Civil Rights

State-Created Danger: Trailblazing Decision on Constitutional Rights of Prison Personnel

May 26, 2022
Rikers Island sign at jail entrance

Table Of Contents


The Jacob Fuchsberg Law Firm represents a physician assistant at Rikers Island who was held hostage for three hours by Peter Rodriguez, a known violent inmate who was awaiting trial for murder.

During the incident, three correctional officers witnessed the attack but failed to act for three hours, causing the situation to grow volatile and leaving our client with permanent injuries. Villalobos v. City of New York, 1:20-cv-09736 (S.D.N.Y.).

The lawsuit was brought against the correctional officers involved as well as against the City of New York. The complaint alleged that our client was deprived of his Due Process right protected under the Fourteenth Amendment to the Federal Constitution to be free from state-created dangers.

With detailed factual allegations, we specifically alleged that the correctional officers encouraged and enhanced the danger posed to our client.

Rodriguez was originally brought to Rikers Island clinic for a standard medical examination, which was performed by our client.

However, after the examination was over, Rodriguez was left alone in the examination room by the correctional officers without being restrained properly.

Rodriguez was known to be a highly dangerous and was detained because he was awaiting trial for stabbing and killing his roommate over a rent dispute.1 Rodriguez also had a known history of assaulting medical staff on Rikers Island.2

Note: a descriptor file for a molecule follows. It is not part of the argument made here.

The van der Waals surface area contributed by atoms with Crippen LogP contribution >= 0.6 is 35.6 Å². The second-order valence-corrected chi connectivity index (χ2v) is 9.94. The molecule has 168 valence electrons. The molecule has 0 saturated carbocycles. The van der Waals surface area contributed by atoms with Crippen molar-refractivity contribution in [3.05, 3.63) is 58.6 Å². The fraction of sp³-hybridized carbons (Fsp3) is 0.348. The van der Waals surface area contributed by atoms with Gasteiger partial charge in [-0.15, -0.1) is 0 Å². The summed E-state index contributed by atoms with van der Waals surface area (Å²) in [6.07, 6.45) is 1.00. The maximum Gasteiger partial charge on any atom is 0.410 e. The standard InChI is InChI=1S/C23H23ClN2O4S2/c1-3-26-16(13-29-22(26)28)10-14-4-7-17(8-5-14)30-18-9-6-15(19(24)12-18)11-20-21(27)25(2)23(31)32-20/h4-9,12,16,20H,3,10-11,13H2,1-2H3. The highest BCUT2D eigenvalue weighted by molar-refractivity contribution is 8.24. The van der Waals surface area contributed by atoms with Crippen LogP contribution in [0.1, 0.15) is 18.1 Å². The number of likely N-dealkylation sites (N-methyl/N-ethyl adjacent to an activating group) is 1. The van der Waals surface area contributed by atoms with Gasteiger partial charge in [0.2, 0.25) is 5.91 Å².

The correctional officers responsible for Rodriguez that day were aware of his history and yet left Rodriguez alone in the clinic after the examination, which effectively communicated that he was free to roam through the clinic and harm Mr. Villalobos.

The nursing station is only accessible to physicians because it stores scalpels and other sharp medical tools, so by leaving Rodriguez alone in the clinic without shackles detaining him, we alleged that the correctional officers recklessly put Villalobos in the way of harm. 

Rodriguez locked himself in a nursing station with our client and held him hostage for the next three hours.

Even though the officers noticed the hostage situation right away, we allege that they did not engage the Emergency Services Unit for three hours.3

Defendants moved to dismiss the Constitutional claims on the grounds that the officers’ action did not rise above the level of negligence. Ordinarily, failure to protect a citizen from a third party’s attack does not constitute a Constitutional claim.

However, the State Created Danger Doctrine is an exception to this general rule, where officers can be held liable for Fourteenth Amendment violations when they affirmatively create or increase the risk of harm to an individual.

We argued that this egregious case fits squarely within the State Created Danger Doctrine.

Judge P. Kevin Castel, a Senior United States District Judge, agreed and upheld our Constitutional claim.

In a historic decision, Judge Castel held:

“A reasonable fact finder could conclude that this was more than passive inaction but a conscious choice not to elevate the visibility of the incident and thereby expose their earlier failure to properly restrain and supervise Rodriguez.”  (Emphasis added)

The Court held that by failing to immediately detain Rodriguez when Plaintiff was in danger, the officers sent an “implicit message” that they condoned his misconduct.

Furthermore, the Court reasoned that by failing to call the Emergency Services Unit, the officers inherently condoned Rodriguez’s behavior which aided in “creating or increasing” the danger posed by Rodriguez to the Plaintiff.

In other words, the officers had ample time to intervene and prevent the injuries, but by failing to do so, they affirmatively inflicted unnecessary and prolonged harm to Plaintiff with conscious disregard as to his safety.

Through this well-reasoned decision, the Court continues a line of developing caselaw applying the State Created Danger Doctrine to various contexts.4

No one should be subjected to such a traumatic experience that could and should have been prevented.

The Jacob Fuchsberg Law Firm is committed to ensuring that no one suffers from preventable injuries due to an unsafe environment, including in custodial settings.